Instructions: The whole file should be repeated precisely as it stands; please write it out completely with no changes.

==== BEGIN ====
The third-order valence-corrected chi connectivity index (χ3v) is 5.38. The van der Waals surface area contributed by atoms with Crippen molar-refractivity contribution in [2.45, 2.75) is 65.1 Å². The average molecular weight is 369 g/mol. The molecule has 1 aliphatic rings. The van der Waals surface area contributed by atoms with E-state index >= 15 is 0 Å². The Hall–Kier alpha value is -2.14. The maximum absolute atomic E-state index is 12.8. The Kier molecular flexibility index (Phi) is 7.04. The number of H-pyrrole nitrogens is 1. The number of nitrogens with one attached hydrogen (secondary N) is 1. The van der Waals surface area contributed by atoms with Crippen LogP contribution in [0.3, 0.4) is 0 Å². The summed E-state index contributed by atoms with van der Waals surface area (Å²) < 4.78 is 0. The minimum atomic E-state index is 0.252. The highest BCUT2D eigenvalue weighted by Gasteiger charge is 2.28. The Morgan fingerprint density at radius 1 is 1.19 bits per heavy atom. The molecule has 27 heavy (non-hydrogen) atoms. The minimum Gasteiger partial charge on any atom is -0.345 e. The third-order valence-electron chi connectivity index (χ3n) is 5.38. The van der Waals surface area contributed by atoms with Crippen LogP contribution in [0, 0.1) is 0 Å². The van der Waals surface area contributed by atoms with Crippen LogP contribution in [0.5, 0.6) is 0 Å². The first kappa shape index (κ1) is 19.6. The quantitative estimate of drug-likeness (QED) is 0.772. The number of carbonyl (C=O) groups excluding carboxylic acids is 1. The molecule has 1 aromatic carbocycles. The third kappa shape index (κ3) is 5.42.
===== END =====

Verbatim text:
The third-order valence-corrected chi connectivity index (χ3v) is 5.38. The van der Waals surface area contributed by atoms with Crippen molar-refractivity contribution in [2.45, 2.75) is 65.1 Å². The average molecular weight is 369 g/mol. The molecule has 1 aliphatic rings. The van der Waals surface area contributed by atoms with E-state index >= 15 is 0 Å². The Hall–Kier alpha value is -2.14. The maximum absolute atomic E-state index is 12.8. The Kier molecular flexibility index (Phi) is 7.04. The number of H-pyrrole nitrogens is 1. The number of nitrogens with one attached hydrogen (secondary N) is 1. The van der Waals surface area contributed by atoms with Crippen LogP contribution in [0.3, 0.4) is 0 Å². The summed E-state index contributed by atoms with van der Waals surface area (Å²) < 4.78 is 0. The minimum atomic E-state index is 0.252. The highest BCUT2D eigenvalue weighted by Gasteiger charge is 2.28. The Morgan fingerprint density at radius 1 is 1.19 bits per heavy atom. The molecule has 27 heavy (non-hydrogen) atoms. The minimum Gasteiger partial charge on any atom is -0.345 e. The third-order valence-electron chi connectivity index (χ3n) is 5.38. The van der Waals surface area contributed by atoms with Crippen LogP contribution in [0, 0.1) is 0 Å². The van der Waals surface area contributed by atoms with Crippen LogP contribution in [0.5, 0.6) is 0 Å². The first kappa shape index (κ1) is 19.6. The quantitative estimate of drug-likeness (QED) is 0.772. The number of carbonyl (C=O) groups excluding carboxylic acids is 1. The molecule has 1 aromatic carbocycles. The third kappa shape index (κ3) is 5.42.